For every patient, indication for systemic therapy was assessed separately at the biopsy-stage and at the excision-stage, based on AOL.

The web-based tool AOL (version 8.0) estimates risk-percentages of mortality and relapse based on the SEER tumor registry database, and has been validated on Canadian and Dutch populations [28][30]. The risk of mortality and relapse was based on the characteristics: age, ER-status, tumor grade, tumor size, and number of positive lymph nodes. Co-morbidity was set to default ‘minor problems’. At the biopsy- and excision-stage, the 10-year risk of breast cancer specific mortality and relapse was established. The indication for systemic therapy was based on the Dutch national guidelines, advising adjuvant systemic therapy when it reduces the 10-year risk of breast cancer specific mortality by at least 5%. In clinical practice, these guidelines roughly translate to risk of 10-year-mortality equal to or exceeding 15% or risk of 10-year relapse equal to or exceeding 25% (www.oncoline.nl).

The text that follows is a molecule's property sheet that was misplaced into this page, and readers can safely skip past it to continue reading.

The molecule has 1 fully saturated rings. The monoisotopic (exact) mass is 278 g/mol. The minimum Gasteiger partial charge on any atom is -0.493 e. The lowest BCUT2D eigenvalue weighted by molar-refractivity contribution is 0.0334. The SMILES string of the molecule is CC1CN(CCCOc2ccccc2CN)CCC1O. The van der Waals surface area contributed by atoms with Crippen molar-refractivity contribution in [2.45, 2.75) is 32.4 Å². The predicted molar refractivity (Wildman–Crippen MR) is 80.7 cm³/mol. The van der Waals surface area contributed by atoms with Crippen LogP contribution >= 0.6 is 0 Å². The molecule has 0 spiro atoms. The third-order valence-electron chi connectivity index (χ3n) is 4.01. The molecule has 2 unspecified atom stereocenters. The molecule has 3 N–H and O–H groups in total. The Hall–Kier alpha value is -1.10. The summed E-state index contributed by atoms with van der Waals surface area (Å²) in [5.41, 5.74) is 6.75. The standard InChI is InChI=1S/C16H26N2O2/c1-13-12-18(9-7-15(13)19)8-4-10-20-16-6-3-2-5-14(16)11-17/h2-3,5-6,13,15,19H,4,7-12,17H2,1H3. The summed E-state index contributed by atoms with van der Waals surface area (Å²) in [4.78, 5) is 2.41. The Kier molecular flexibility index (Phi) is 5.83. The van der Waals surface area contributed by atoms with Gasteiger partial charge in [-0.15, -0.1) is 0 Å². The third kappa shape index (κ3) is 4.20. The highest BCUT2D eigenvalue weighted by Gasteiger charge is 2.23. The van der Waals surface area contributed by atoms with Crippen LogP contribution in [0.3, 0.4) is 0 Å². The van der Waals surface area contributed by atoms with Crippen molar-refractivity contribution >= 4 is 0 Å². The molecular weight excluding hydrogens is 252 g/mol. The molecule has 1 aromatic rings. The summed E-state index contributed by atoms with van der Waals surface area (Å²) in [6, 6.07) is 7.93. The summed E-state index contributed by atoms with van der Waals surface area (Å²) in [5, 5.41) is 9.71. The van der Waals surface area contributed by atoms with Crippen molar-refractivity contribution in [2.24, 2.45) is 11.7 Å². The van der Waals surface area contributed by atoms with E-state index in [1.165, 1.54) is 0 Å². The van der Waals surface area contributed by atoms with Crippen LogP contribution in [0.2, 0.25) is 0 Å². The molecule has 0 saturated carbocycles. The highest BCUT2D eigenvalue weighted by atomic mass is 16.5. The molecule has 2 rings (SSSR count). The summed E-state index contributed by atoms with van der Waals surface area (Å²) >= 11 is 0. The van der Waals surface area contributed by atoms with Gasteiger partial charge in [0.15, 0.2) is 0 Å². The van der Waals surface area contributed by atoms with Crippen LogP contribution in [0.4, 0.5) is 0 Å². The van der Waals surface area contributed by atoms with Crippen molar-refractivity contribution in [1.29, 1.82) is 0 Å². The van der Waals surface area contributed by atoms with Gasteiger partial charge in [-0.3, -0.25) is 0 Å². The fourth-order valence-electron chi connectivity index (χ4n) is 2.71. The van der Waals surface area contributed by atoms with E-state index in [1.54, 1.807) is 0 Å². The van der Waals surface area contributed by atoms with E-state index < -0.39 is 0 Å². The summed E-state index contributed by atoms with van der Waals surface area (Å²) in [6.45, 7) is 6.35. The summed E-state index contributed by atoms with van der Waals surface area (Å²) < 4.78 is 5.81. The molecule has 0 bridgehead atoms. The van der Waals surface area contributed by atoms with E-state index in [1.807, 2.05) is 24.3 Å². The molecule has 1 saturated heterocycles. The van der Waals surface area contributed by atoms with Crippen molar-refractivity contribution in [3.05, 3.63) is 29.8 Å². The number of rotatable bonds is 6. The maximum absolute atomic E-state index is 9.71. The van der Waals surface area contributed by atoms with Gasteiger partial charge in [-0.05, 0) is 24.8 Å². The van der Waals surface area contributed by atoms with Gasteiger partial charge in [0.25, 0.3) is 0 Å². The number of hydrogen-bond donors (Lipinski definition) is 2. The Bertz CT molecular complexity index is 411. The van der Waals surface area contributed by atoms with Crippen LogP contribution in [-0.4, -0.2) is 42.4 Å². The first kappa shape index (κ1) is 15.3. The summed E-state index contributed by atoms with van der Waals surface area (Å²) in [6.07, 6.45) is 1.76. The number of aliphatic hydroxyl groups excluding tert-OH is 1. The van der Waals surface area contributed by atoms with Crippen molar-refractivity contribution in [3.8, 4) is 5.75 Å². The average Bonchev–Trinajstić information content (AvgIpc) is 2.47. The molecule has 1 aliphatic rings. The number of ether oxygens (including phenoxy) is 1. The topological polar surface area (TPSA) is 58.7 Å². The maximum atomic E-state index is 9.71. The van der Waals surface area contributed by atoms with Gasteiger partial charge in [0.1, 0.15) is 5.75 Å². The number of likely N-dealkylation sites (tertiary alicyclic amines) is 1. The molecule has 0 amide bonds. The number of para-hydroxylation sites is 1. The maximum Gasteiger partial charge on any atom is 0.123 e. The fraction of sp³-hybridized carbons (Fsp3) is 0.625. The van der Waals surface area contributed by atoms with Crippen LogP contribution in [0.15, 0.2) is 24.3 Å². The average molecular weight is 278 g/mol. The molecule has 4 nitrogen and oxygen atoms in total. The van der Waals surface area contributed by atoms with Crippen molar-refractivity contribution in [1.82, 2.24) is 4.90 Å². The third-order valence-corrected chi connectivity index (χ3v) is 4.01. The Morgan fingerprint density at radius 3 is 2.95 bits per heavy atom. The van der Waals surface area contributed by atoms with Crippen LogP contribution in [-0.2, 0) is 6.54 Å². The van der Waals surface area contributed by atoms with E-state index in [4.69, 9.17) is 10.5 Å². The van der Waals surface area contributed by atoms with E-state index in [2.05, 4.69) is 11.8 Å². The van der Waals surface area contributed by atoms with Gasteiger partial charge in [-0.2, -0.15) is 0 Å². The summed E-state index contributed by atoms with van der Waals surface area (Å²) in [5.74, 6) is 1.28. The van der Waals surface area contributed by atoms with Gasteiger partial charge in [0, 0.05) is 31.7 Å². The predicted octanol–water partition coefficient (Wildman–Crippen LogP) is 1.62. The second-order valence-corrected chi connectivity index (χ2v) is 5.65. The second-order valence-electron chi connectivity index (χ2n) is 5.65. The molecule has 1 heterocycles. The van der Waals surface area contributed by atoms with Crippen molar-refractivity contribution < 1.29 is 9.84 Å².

In both stages, patients were divided into subgroups with and without indication for systemic therapy. The indication for systemic therapy at the excision-stage was considered to be the clinical standard.

Analyses